It is a fallacy to believe the past is dead; it lives with us all the time and should teach us to inform all our present actions. (Spinoza)

Times have changed, people are different, that other generation is hypocritical and rigid but WE are not. (Moira Redmond on Vita Sackville-West’s The Edwardians)

Much as we would love to believe that we saucy and imaginative moderns are responsible for introducing misbehavior into a previously fun-free world, Miss Manners is afraid that the population, even back then, consisted of actual human beings. (Miss Manners’ Guide to Excruciatingly Correct Behaviour)

But one possible value that a gadfly like me can have is in noticing, over time, certain fashions and repetitions in thought and behaviour – certain cultural tics – and pointing them out. (David Aaronovitch Aug 2011)

1962 —The future still approached, although architect Charles Moore says that it “came and went in 1957”. (Web)

The present fashion of putting off marriage until the woman is about 35 and the man 40 or over is utterly unnatural and unwholesome. (As somebody said in 1919)

They looked up and the times had changed... (Amazon review of John Le Carré's The Looking-Glass War)

That most distant of periods, the day before yesterday. (Guardian 2008)

The world has not changed as much as we would like to think. (The Week, Sept 2011)

Some of the things that people face in some parts of the world, we have lived through in our lifetime in our world. It makes one wonder why they don't take advantage of our experiences. (friend JP, 2011)

South Asians and Arabs and their diasporic peoples are Elizabethans still. (Yasmin Alibhai Brown)

The 21st century is unevenly distributed.

Mata Hari's Luggage

Mata Hari, as she called herself, was an exotic dancer shot as a spy in 1917. When MI5 searched her luggage in 1916 this is what they found:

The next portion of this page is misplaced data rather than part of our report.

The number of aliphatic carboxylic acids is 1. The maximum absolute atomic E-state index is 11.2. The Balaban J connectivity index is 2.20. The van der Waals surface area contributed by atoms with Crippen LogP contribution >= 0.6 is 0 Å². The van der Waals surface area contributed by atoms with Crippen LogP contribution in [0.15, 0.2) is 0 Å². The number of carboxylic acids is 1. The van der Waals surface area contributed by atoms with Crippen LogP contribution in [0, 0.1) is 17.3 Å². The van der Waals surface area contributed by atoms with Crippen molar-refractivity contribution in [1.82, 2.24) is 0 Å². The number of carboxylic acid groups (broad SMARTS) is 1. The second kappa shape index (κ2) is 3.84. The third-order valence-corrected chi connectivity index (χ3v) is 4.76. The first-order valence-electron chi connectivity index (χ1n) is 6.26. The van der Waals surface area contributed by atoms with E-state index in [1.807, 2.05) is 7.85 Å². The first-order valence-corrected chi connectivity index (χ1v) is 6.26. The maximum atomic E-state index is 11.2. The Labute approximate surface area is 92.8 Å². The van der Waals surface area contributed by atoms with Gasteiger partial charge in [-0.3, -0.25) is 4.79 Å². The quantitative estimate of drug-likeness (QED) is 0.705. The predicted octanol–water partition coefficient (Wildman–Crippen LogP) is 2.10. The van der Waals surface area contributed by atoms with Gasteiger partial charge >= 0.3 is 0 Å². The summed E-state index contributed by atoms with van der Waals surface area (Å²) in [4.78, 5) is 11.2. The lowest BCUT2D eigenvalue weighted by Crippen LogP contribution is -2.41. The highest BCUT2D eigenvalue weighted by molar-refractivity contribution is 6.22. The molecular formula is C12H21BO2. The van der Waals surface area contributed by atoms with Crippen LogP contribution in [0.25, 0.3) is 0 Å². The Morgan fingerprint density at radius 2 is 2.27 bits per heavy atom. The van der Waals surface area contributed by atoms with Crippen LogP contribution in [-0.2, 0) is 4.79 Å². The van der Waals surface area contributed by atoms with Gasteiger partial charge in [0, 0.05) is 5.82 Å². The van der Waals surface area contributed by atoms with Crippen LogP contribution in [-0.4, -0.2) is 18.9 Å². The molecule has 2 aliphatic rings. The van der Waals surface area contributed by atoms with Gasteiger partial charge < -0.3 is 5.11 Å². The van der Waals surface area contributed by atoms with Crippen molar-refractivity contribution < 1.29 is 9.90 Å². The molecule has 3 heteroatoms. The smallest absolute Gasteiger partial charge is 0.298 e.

Hat box containing 6 hats, 3 hat pins, feather boas, one veil, 2 fur stoles, 3 hat decorations, one imitation peach (another hat decoration), 1 dressing gown.

Trunk with 1 pair gent’s boots, 1 brush, 1 bundle washing, 1 pair puttees, 1 pair spurs, 3 pairs shoes, 3 chemises, 1 napkin, 1 pair leggings, 3 veils, 1 box ribbons, 3 bra shells (falsies?), 2 belts, 2 underskirts, 3 skirts, 1 dress, 4 pairs gloves, 1 umbrella, 3 sunshades, 1 pair stockings, 1 blouse, 3 scarfs, 1 night dress case, 1 coat, 1 costume (jacket and skirt), 1 bag of dirty linen, 1 bundle sanitary towels.

1 box containing 4 hair ornaments, 1 hat pin and false hair, 3 fur necklets, 1 bottle Vernis Mordore Dore (gold nail varnish), 1 box powder, 1 bottle white fluid (makeup).

Boot trunk containing 6 pairs slippers, 1 box face cream, 3 pairs boots, 2 pairs shoes, 1 pair stockings.

Trunk containing 2 pairs corsets, 30 pairs stockings, 1 lavender packet, 1 veil, 8 under bodices, 1 handkerchief, 1 underskirt, 1 shawl, 10 pairs knickers, 3 princess petticoats, 3 combs, 2 dressing jackets, 11 chemises, 1 dressing gown, towel, 1 garter, 2 coats, 5 blouses, 4 dresses, 1 petticoat, 1 scarf, 2 pairs gloves, a collar, 2 powder puffs.

Trunk containing 1 handbag with mirror inside, 1 hair comb, 3 coats, 1 box containing comb, 1 dress, 1 ornament, 2 pairs shoes, 2 fancy boxes, 1 box containing copper plate and visiting card in the name of Vadime de Massloff, Capitaine, 1ere Regiment Speciale Imperial, Russe, 1 pair gloves, 1 blouse, 7 dresses, 2 princess robes, 1 petticoat, 1 belt, wooden box with 2 brushes and china tea service.

Gladstone bag containing 2 pairs shoes, nail polishers, box of powder, pair of stockings, 2 boxes containing cigarettes, 8 hair nets, box visiting cards, box soap, pair gloves, 2 powder puffs, 1 under bodice, 2 nightdresses, handkerchief sachet containing 21 handkerchiefs, 1 dressing gown, 1 empty cash box, bunch of keys, pearl necklet in case, monocle in case, 2 earrings in box, 2 pearls in  case, green stone ring in case, green stone necklet and 2 earrings in a case, 3 fans, 2 cloth purses, one containing 1 £ treasury note, 5 or 6 pounds in silver, 1d copper, 14 silver coins and 5 bronze coins, holdall of cotton, needles etc, handbag containing cigarette case (photos inside), powder puff and rouge stick on chain.

Boat tickets, visiting card stamp, treasury note case (empty), bank note case containing four 100 franc notes, two 1000 franc notes, one 60 guilder note, one 40 guilder note, one 50 pesetas note, one 400 Russian note, 2 pieces music, bundle of photographs and French dictionary, cheque book, crayon drawing, pocket wallet containing papers etc. One travelling rug. One fitted ladies dressing case. Letters etc.